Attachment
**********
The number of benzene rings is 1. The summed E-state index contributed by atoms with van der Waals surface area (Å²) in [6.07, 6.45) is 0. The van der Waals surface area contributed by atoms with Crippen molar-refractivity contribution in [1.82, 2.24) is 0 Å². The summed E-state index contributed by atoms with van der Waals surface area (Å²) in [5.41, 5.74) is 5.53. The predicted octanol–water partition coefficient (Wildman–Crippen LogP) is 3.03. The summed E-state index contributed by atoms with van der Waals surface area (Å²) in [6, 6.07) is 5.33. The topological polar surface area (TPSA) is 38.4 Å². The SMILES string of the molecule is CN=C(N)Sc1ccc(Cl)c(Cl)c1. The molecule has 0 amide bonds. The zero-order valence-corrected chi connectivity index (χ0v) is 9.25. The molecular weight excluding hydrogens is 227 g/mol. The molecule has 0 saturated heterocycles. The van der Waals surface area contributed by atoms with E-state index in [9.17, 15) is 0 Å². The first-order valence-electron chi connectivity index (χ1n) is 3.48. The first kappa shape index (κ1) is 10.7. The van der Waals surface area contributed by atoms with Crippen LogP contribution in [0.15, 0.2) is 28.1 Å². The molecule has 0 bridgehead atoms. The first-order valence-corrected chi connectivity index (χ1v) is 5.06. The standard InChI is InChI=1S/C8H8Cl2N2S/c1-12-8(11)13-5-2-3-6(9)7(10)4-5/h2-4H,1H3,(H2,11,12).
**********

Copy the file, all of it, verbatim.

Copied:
The number of benzene rings is 1. The summed E-state index contributed by atoms with van der Waals surface area (Å²) in [6.07, 6.45) is 0. The van der Waals surface area contributed by atoms with Crippen molar-refractivity contribution in [1.82, 2.24) is 0 Å². The summed E-state index contributed by atoms with van der Waals surface area (Å²) in [5.41, 5.74) is 5.53. The predicted octanol–water partition coefficient (Wildman–Crippen LogP) is 3.03. The summed E-state index contributed by atoms with van der Waals surface area (Å²) in [6, 6.07) is 5.33. The topological polar surface area (TPSA) is 38.4 Å². The SMILES string of the molecule is CN=C(N)Sc1ccc(Cl)c(Cl)c1. The molecule has 0 amide bonds. The zero-order valence-corrected chi connectivity index (χ0v) is 9.25. The molecular weight excluding hydrogens is 227 g/mol. The molecule has 0 saturated heterocycles. The van der Waals surface area contributed by atoms with E-state index in [9.17, 15) is 0 Å². The first-order valence-electron chi connectivity index (χ1n) is 3.48. The first kappa shape index (κ1) is 10.7. The van der Waals surface area contributed by atoms with Crippen LogP contribution in [0.15, 0.2) is 28.1 Å². The molecule has 0 bridgehead atoms. The first-order valence-corrected chi connectivity index (χ1v) is 5.06. The standard InChI is InChI=1S/C8H8Cl2N2S/c1-12-8(11)13-5-2-3-6(9)7(10)4-5/h2-4H,1H3,(H2,11,12).